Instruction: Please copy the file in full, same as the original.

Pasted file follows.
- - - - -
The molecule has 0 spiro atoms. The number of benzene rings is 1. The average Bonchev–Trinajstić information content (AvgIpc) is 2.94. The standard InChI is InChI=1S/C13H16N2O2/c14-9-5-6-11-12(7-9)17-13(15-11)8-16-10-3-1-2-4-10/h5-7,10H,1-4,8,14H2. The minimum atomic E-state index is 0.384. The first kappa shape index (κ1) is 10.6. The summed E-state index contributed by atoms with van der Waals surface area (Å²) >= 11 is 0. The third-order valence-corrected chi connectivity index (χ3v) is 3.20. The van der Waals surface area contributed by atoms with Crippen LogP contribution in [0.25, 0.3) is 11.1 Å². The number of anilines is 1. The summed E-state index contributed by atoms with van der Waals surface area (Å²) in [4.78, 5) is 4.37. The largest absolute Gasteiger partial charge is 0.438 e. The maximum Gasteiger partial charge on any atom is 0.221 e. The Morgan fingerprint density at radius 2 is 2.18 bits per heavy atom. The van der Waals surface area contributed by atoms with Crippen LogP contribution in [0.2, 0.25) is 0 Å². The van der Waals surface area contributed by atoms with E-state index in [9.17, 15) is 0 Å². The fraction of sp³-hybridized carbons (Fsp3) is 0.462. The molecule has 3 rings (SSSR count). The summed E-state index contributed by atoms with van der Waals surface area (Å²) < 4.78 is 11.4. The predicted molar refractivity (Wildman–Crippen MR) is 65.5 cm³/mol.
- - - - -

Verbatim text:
The molecule has 0 spiro atoms. The number of benzene rings is 1. The average Bonchev–Trinajstić information content (AvgIpc) is 2.94. The standard InChI is InChI=1S/C13H16N2O2/c14-9-5-6-11-12(7-9)17-13(15-11)8-16-10-3-1-2-4-10/h5-7,10H,1-4,8,14H2. The minimum atomic E-state index is 0.384. The first kappa shape index (κ1) is 10.6. The summed E-state index contributed by atoms with van der Waals surface area (Å²) >= 11 is 0. The third-order valence-corrected chi connectivity index (χ3v) is 3.20. The van der Waals surface area contributed by atoms with Crippen LogP contribution in [0.25, 0.3) is 11.1 Å². The number of anilines is 1. The summed E-state index contributed by atoms with van der Waals surface area (Å²) in [4.78, 5) is 4.37. The largest absolute Gasteiger partial charge is 0.438 e. The maximum Gasteiger partial charge on any atom is 0.221 e. The Morgan fingerprint density at radius 2 is 2.18 bits per heavy atom. The van der Waals surface area contributed by atoms with Crippen LogP contribution in [0.2, 0.25) is 0 Å². The van der Waals surface area contributed by atoms with E-state index in [9.17, 15) is 0 Å². The fraction of sp³-hybridized carbons (Fsp3) is 0.462. The molecule has 3 rings (SSSR count). The summed E-state index contributed by atoms with van der Waals surface area (Å²) < 4.78 is 11.4. The predicted molar refractivity (Wildman–Crippen MR) is 65.5 cm³/mol.